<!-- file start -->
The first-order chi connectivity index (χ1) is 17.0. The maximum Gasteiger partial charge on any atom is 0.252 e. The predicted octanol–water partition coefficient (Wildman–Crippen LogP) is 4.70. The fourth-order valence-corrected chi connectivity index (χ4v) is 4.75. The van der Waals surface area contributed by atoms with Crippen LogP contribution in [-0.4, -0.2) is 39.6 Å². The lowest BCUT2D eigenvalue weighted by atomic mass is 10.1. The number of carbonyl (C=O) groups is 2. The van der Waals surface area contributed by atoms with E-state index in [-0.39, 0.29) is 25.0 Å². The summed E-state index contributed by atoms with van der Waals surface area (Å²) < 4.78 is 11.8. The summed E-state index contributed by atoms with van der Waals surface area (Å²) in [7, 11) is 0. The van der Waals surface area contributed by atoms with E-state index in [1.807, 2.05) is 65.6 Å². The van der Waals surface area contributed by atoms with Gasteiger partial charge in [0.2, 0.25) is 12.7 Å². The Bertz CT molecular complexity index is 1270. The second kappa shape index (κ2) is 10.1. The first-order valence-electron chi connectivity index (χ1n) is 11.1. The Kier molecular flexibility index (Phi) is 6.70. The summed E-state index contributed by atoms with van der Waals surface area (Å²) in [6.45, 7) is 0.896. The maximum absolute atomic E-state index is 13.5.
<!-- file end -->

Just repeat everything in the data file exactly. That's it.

The first-order chi connectivity index (χ1) is 17.0. The maximum Gasteiger partial charge on any atom is 0.252 e. The predicted octanol–water partition coefficient (Wildman–Crippen LogP) is 4.70. The fourth-order valence-corrected chi connectivity index (χ4v) is 4.75. The van der Waals surface area contributed by atoms with Crippen LogP contribution in [-0.4, -0.2) is 39.6 Å². The lowest BCUT2D eigenvalue weighted by atomic mass is 10.1. The number of carbonyl (C=O) groups is 2. The van der Waals surface area contributed by atoms with E-state index in [-0.39, 0.29) is 25.0 Å². The summed E-state index contributed by atoms with van der Waals surface area (Å²) < 4.78 is 11.8. The summed E-state index contributed by atoms with van der Waals surface area (Å²) in [7, 11) is 0. The van der Waals surface area contributed by atoms with E-state index in [1.807, 2.05) is 65.6 Å². The van der Waals surface area contributed by atoms with Gasteiger partial charge in [0.2, 0.25) is 12.7 Å². The Bertz CT molecular complexity index is 1270. The second kappa shape index (κ2) is 10.1. The first-order valence-electron chi connectivity index (χ1n) is 11.1. The Kier molecular flexibility index (Phi) is 6.70. The summed E-state index contributed by atoms with van der Waals surface area (Å²) in [6.45, 7) is 0.896. The maximum absolute atomic E-state index is 13.5.